Late last fall, UDOT dramatically transformed North University Avenue by installing bike lanes—almost of all buffered—from 700 North to 5200 North, where they connect to the Provo River Trail on the north end of the Riverwoods near the mouth of Provo Canyon.

Here is what they look like from a drone.

A photo taken last November of the new buffered bicycle lanes across from the Riverwoods. UDOT soon thereafter installed “no parking” signs so bicyclists like the one pictured no longer have to go around cars parked in the lane.

In total, UDOT added 3.27 miles of buffered bike lanes in each direction, or 6.54 total miles. These are the first buffered bike lanes on a state route in Utah. They also added .88 miles in each direction, or 1.76 total miles of standard bike lanes on the south end from 700 North to University Parkway, where a lack of width and too many driveways did not allow for buffered bike lanes. They posted over 112 signs along the route—from “No Parking” to “Bike Lane” signs—and in addition to the lines, painted many bike markers on University and at every cross street with traffic lights on that section to signal to bicyclists that the overhead radar will detect them at those intersections.

Here are some of those markers:

And in more detail. The third marker is one of those as a cross street, in this case at Bulldog.

“The University Avenue project came about because we knew that many people use it to gain access to Provo Canyon,” observed UDOT’s Matt Parker. “We realized that there are different users and that many people do not want to mix with pedestrians on the Provo River Trail as it is dangerous for both pedestrians and cyclists if the cyclists are moving very fast. Those who ride on the road are the ones that would not be comfortable on the trail and we saw many people riding on the road with no bike lanes. Obviously something needed to be done to ensure that all users could use the facility safely.”

What is even more exciting than these lanes on North University is that this is not a one-time move by UDOT but part of a trend and emblematic of a change in UDOT’s culture. Several years ago, UDOT Regional Offices began to form active transportation committees. The committee of the Region 3 Office, which oversees the 6 counties of Utah, Wasatch, Juab, Duchesne, Uintah and Daggett, is led by Parker. The committee referenced the Utah Collaborative Active Transportation Study (UCATS) map and coordinated with Mountainland Association of Governments (MAG) on the existing infrastructure. They looked at existing gaps in the infrastructure and tried to start filling those gaps with recommended projects. They validated that information by asking those who ride and are employed by UDOT, discussing the projects with MAG and cities in Utah County.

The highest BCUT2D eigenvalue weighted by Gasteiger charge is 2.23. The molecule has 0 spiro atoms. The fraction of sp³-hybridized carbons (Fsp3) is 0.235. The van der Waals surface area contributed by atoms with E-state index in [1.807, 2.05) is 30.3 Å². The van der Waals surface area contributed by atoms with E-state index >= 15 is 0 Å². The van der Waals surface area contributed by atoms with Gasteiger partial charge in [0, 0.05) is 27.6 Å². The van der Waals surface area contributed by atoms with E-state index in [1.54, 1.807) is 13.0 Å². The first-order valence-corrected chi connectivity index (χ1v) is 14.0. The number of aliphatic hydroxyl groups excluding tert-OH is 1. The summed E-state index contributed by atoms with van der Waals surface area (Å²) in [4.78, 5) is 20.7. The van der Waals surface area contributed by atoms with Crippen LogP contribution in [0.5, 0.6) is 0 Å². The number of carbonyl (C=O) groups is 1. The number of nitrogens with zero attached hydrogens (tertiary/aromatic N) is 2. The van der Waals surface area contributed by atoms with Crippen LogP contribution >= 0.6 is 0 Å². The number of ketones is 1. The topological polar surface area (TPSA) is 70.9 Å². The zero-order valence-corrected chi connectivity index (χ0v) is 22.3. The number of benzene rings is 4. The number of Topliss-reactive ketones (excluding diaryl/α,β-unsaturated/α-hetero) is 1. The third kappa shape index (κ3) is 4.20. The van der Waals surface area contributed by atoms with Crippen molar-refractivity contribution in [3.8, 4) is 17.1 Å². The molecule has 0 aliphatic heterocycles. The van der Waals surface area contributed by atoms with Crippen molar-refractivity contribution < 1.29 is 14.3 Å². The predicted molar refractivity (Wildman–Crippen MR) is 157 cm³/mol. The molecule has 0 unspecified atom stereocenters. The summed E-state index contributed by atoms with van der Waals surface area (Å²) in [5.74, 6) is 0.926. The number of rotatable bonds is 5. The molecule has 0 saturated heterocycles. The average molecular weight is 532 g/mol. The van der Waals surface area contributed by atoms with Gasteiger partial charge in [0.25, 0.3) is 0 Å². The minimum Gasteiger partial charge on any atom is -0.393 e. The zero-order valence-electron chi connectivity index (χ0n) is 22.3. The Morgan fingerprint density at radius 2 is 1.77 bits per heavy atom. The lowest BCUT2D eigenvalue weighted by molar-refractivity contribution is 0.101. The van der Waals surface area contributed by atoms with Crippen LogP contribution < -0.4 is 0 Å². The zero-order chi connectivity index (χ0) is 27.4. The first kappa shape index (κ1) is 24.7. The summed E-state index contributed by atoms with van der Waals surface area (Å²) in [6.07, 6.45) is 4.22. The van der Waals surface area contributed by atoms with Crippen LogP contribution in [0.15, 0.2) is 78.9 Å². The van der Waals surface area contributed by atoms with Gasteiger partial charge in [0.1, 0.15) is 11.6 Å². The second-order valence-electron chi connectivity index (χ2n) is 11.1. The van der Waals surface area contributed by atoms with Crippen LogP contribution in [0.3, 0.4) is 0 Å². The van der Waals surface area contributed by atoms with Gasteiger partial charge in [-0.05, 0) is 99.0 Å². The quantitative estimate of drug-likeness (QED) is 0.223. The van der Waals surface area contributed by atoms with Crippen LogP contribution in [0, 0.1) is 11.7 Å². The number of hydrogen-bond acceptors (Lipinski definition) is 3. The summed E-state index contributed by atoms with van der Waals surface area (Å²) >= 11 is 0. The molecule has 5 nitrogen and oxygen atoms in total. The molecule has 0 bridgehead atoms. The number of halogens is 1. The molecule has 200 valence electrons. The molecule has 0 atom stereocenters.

In short, as UDOT Deputy Director Shane Marshall emphatically declared at last year’s Utah Bike Summit last year, UDOT is transforming itself into a department of transportation rather than a department of roads. UDOT and Federal Highway Administration (FHWA) recognize that transportation is moving people, not just vehicles/cars. Parker’s role in Region 3 is to ensure that UDOT spend its resources. “If we can get more people using other forms of transportation,” Parker recognizes, “we can move more people more efficiently. I am an avid cyclist and would—like many people—ride my bike more if we had better infrastructure that ensured our safety.”

Here is a big shout out to UDOT leadership—from Director Carlos Braceras and Marshall at the top to Region 3 Director Teri Newell, Parker, and their team in Orem. Thanks also to Mayor Curtis and Public Works for their support of this project.

We look forward to more projects in the near future. This summer, Parker reports, bike lanes will go down on Geneva Road between University Parkway and 400 North in Orem. And of course, as part of the BRT project, the lanes on University Avenue will be extended south from 700 North to 600 South. Elsewhere in Provo, UDOT is looking to put in lanes on State Street (500 West) and to close existing gaps in the bikeway network. UDOT’s dramatic transformation and bike-friendly policies almost have us wishing there were more state roads in Provo.